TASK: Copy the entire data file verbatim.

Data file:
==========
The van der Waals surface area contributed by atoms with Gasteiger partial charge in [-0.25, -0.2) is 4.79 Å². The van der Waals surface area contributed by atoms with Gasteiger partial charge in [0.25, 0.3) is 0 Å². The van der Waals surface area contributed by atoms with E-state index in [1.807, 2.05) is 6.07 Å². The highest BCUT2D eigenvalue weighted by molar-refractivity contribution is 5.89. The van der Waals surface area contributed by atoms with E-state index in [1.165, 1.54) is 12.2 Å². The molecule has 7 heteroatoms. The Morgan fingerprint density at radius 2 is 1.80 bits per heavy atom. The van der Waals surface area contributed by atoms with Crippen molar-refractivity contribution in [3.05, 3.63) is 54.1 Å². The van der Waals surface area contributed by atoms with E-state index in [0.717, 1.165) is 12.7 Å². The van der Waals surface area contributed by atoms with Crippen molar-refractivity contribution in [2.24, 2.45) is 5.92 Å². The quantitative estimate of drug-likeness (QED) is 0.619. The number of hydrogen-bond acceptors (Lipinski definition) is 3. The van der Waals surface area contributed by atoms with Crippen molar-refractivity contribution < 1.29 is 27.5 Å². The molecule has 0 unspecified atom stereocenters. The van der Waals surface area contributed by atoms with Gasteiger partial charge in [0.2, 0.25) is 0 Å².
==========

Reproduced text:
The van der Waals surface area contributed by atoms with Gasteiger partial charge in [-0.25, -0.2) is 4.79 Å². The van der Waals surface area contributed by atoms with Gasteiger partial charge in [0.25, 0.3) is 0 Å². The van der Waals surface area contributed by atoms with E-state index in [1.807, 2.05) is 6.07 Å². The highest BCUT2D eigenvalue weighted by molar-refractivity contribution is 5.89. The van der Waals surface area contributed by atoms with E-state index in [1.165, 1.54) is 12.2 Å². The molecule has 7 heteroatoms. The Morgan fingerprint density at radius 2 is 1.80 bits per heavy atom. The van der Waals surface area contributed by atoms with Crippen molar-refractivity contribution in [3.05, 3.63) is 54.1 Å². The van der Waals surface area contributed by atoms with E-state index in [0.717, 1.165) is 12.7 Å². The van der Waals surface area contributed by atoms with Crippen molar-refractivity contribution in [2.24, 2.45) is 5.92 Å². The quantitative estimate of drug-likeness (QED) is 0.619. The number of hydrogen-bond acceptors (Lipinski definition) is 3. The van der Waals surface area contributed by atoms with Crippen molar-refractivity contribution < 1.29 is 27.5 Å². The molecule has 0 unspecified atom stereocenters. The van der Waals surface area contributed by atoms with Gasteiger partial charge in [0.2, 0.25) is 0 Å².